• Grandiosity — Individuals experiencing bipolar grandiosity may have an inflated sense of self-esteem. They may see themselves as exceptionally talented, successful or important. These perceptions often go beyond what is realistic. Grandiosity can also lead to heightened self-importance and overestimating one’s abilities.
  • Feeling as if they suddenly have excessive energy — Significant increases in energy and activity levels are an indication of a manic episode. Someone in a manic episode is likely to stay up through all hours of the night. They may also feel so excited that they hardly take time to stop and rest.
  • Making impulsive decisions — A symptom of mania from bipolar disorder is making risky or impulsive decisions. Someone experiencing a manic episode might spend an excessive amount of money. They may drive without a seat belt. Impulsivity during a manic episode can also involve concentration issues and relationship problems. It can even cause rapid speech.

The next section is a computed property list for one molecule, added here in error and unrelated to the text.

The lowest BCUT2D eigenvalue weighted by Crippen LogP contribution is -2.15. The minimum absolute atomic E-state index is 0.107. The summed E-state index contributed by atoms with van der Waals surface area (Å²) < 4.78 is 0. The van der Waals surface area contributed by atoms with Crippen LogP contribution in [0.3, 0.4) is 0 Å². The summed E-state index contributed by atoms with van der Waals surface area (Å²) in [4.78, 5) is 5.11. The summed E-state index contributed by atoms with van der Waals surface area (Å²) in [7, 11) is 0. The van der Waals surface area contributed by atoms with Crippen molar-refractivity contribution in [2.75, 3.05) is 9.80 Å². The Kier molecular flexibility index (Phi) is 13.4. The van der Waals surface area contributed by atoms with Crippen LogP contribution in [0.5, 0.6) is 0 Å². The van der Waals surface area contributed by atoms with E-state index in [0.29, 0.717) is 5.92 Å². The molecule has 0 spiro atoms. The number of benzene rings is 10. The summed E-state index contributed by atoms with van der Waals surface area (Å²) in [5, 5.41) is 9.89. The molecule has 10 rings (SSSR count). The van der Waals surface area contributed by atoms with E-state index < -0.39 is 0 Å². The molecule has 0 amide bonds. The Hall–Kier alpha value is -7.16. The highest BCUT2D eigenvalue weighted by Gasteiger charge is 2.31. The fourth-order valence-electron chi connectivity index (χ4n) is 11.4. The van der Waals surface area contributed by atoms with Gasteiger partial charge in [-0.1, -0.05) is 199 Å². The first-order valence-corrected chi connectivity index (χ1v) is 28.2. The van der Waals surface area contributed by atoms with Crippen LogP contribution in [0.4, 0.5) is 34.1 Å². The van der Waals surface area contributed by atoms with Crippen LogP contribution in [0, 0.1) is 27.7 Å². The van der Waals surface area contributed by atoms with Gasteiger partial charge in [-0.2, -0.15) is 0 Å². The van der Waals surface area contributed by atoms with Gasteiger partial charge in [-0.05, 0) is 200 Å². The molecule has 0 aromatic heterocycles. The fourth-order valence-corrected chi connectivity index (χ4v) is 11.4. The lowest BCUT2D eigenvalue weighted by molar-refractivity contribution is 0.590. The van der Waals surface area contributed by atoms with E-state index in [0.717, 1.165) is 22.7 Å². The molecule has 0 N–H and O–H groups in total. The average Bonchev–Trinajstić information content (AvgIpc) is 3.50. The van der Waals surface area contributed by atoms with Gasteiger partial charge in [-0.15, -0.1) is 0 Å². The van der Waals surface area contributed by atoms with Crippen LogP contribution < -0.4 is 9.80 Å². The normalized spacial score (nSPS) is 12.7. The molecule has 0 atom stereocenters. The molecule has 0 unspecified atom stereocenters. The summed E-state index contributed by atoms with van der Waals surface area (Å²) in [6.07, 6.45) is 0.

• Feeling highly irritable or agitated — Someone in the middle of a manic episode may begin to feel irritable or agitated with those around them. They may lash out at the people around them or seem quick to anger.

What factors can influence the length of a manic episode?

The length of a person’s manic episode depends on the individual and the stage of manic state they’re experiencing. Whether they’re receiving treatment also plays a role. With all these variables in mind, the length of a manic episode can be anywhere from one week to several months.